Engineering professor receives award for ALD research

Dr. Chris Yingchun Yuan, an associate professor of mechanical and aerospace engineering at Case Western Reserve University, recently received the first place award in the Reusable Abstractions of Manufacturing Processes competition facilitated by the National Institute of Standards and Technology, the National Science Foundation, the American Society of Testing and the Materials and the American Society of Manufacturing Engineers. Evaluated on the research model’s complexity, clarity, accuracy, novelty and presentation, Yuan’s solution regarding “Sustainable Manufacturing Analysis of Atomic Layer Deposition of Al2O3 Thin Film” fit the bill.

According to Beneq, an ALD producer and equipment supplier, atomic layer deposition, or ALD, is a process that covers objects with a film that is only nanometers thick. ALD is integral to the development and enhancement of modern-day technologies because the film it produces can serve as an insulator in a multitude of scenarios. For instance, electronics in today’s society possess miniscule operating systems. In order to effectively insulate the parts composing these tiny systems, a tinier coating must be applied to prevent the systems from overheating (with the increasing rates of processing). So, ALD allows for the miniaturization of electronic systems while maintaining rapid processing.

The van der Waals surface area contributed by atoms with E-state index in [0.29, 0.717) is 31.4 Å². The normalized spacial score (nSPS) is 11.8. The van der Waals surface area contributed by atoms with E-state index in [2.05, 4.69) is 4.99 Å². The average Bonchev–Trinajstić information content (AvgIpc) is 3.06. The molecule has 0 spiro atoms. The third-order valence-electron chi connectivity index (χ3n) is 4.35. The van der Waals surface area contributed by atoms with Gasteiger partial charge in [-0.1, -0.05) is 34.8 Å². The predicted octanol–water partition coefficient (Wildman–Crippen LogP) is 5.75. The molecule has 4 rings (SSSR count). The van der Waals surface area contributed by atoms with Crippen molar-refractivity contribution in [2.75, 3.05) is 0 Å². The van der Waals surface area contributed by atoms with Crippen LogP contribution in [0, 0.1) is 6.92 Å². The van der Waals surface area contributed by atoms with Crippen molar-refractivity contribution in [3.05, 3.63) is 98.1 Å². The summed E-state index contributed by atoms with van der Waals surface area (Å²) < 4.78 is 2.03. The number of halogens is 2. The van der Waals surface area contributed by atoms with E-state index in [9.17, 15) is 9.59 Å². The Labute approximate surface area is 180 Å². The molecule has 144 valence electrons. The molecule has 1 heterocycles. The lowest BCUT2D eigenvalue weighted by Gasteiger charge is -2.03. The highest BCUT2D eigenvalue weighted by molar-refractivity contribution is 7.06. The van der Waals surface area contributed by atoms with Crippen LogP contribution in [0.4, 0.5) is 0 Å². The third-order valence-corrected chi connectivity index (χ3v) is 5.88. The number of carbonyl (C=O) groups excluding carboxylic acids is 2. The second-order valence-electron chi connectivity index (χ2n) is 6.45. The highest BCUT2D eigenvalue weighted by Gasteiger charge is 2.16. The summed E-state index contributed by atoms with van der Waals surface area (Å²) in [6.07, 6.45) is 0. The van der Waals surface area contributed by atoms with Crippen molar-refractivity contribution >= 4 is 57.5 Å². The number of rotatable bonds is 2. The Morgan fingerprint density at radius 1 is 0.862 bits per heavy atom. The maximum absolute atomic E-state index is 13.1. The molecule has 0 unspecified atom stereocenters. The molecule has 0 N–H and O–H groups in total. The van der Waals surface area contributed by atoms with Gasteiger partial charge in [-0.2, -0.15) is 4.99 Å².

Unfortunately, this method of coating materials is not conducive to reducing environmental damage and supporting sustainability.

“ALD uses toxic chemicals for processing reactions, and most toxic chemicals input into the ALD process are being wasted as environmental emissions,” Yuan said.

Yuan noticed during his PhD at the University of California, Berkeley, that a large proportion of precursor materials used in the ALD process were being wasted and that nobody had studied the mechanism of waste generations or the potential environmental impacts of ALD technology before. (According to Beneq, precursor materials are the chemical gases that are utilized in ALD to form the resultant film that coats the object.) As a result, he began his research on sustainability as it related to the ALD process.

“Aluminum oxide is the most commonly studied material for the ALD process [when creating films to coat other materials],” Yuan said.

Just as E. coli is utilized for many biological research abstracts, aluminum oxide is utilized as the case study for ALD technology. As a result, aluminum oxide was utilized for Yuan’s research, since it is considered the model process.

“The most challenging problem was determining the real-time distributions and dynamic flows of ALD precursor materials under various operating conditions,” Yuan said.

For Yuan, the most rewarding part of his research was the discovery from this research of the systematic understanding of the ALD process emissions and waste generation mechanism, to support future research and development of ALD technology.

Ultimately, Yuan hopes that the research could be implemented in future ALD technology development to minimize the ALD process wastes and emissions, which would reduce both economic costs and environmental impacts of ALD operations.

Overall, conducting this research on sustainability of the ALD process as it relates to creating an aluminum oxide film required ten years of research by Yuan.